There’s no harm in exercising during pregnancy for most people. In fact, it actually could make delivery easier, while keeping you healthier and looking your best. It can improve your posture, which could aid in relieving backaches and fatigue. The activity may also prevent gestational diabetes and relieve stress. However, you also need to make sure you do safe workouts and not push too hard. If you worked out before pregnancy, ease up a bit on intensity and switch from high impact exercises to low impact. If you never exercised before, always talk to your health care professional first. Avoid taking up a strenuous activity and opt for walking, swimming and easy workouts.
There are some situations where exercise or unguided exercise should be avoided.
If you have a preexisting condition, such as heart disease, diabetes or asthma, exercise may not be recommended by your doctor. Since each person and each pregnancy is different, even if you exercised before, talk to your physician first. Conditions like spotting, recurrent miscarriage, low placenta, a weak cervix or a history of premature births are also reasons to get the advice of a physician or medical expert.
Just walking may be your best form of exercise.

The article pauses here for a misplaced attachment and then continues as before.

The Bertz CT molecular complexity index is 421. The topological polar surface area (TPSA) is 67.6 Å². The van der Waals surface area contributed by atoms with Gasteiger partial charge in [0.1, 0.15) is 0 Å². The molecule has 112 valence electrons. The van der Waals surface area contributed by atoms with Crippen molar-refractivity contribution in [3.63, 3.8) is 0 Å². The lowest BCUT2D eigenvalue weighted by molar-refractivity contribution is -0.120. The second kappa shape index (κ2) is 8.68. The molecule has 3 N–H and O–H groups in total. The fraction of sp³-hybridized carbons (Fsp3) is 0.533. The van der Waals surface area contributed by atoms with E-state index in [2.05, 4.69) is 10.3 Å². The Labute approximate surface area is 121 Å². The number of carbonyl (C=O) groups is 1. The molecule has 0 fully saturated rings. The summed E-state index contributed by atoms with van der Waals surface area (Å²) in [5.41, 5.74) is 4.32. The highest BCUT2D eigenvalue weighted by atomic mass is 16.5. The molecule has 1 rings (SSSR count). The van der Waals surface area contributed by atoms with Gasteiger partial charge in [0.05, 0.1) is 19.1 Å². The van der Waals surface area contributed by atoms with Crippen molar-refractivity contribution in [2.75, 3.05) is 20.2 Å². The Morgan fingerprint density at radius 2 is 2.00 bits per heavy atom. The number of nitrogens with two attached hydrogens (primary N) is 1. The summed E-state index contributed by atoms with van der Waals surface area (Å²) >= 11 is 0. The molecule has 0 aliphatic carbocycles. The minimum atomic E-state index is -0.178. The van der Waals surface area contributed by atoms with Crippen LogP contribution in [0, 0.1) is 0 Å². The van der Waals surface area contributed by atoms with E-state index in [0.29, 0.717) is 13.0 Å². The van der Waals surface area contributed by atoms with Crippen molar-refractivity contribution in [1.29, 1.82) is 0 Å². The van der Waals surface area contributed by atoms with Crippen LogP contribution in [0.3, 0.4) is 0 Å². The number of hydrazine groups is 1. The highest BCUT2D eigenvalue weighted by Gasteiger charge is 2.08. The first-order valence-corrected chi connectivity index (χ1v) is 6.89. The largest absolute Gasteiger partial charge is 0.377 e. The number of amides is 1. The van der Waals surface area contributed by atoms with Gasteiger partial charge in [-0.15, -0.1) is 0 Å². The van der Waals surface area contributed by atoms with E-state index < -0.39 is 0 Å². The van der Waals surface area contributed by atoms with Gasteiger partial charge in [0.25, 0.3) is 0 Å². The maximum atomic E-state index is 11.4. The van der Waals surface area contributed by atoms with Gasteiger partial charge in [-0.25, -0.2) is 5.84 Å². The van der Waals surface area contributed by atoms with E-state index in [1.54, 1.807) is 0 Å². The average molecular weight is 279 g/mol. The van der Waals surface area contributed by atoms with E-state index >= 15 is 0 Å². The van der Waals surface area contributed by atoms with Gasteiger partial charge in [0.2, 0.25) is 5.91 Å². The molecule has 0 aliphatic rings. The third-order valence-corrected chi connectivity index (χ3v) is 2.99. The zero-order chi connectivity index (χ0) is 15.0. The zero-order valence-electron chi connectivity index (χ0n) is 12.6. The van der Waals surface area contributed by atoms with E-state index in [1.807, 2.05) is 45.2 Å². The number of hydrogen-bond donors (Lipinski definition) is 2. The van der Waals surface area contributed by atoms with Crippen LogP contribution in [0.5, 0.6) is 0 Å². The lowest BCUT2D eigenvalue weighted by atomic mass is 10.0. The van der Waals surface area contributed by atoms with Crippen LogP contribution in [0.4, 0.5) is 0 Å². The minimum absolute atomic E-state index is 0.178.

Taking time to add a half hour brisk walk or three ten minute brisk walks, can go a long way in making you feel better. Other low impact activities like riding a stationary bike, step machines or doing low impact aerobics or yoga (preferably one that’s specifically for a pregnant women and run by a certified instructor) are also beneficial. If you were jogging before pregnancy, doing it in moderation should be okay.
Exercises that involve contact or falling should be avoided, like skiing, basketball or volleyball.
It only makes sense to avoid activities that cause a jarring or shock to the body or abdominal trauma. Jumping, hopping, bouncing or any jarring movements should be avoided, too. Leg lifts, full sit-ups, deep knee bends and touching your toes while keeping your knees straight are also dangerous during pregnancy. Be careful of your form. Don’t hold your breath or bounce if you’re stretching. Movements where you twist at the waist or exert a burst of energy, followed by a rest should be avoided, too.
- Whether you’re pregnant or not, avoid working out in the heat. Error on the side of caution when you’re pregnant. You’re protecting not only your own health but that of your child.
- Training out with light weights can help. If you worked out with weights before you were pregnant, the potential is high that you can keep it up, just taking it a bit easier. Avoid lifting where you lay on your back.
- Make your aerobics safer by doing them in the water. There are normally special “Mother-to-Be” water aerobics classes in most towns and cities. These are low impact and the social experience is also great.
- Both the kneeling and standing pelvic tilt are great to help relieve back pain. For the standing pelvic tilt, lean with your back on a wall and feet three inches out. Tighten your bottom and stomach as you press your lower back so it touches the wall.
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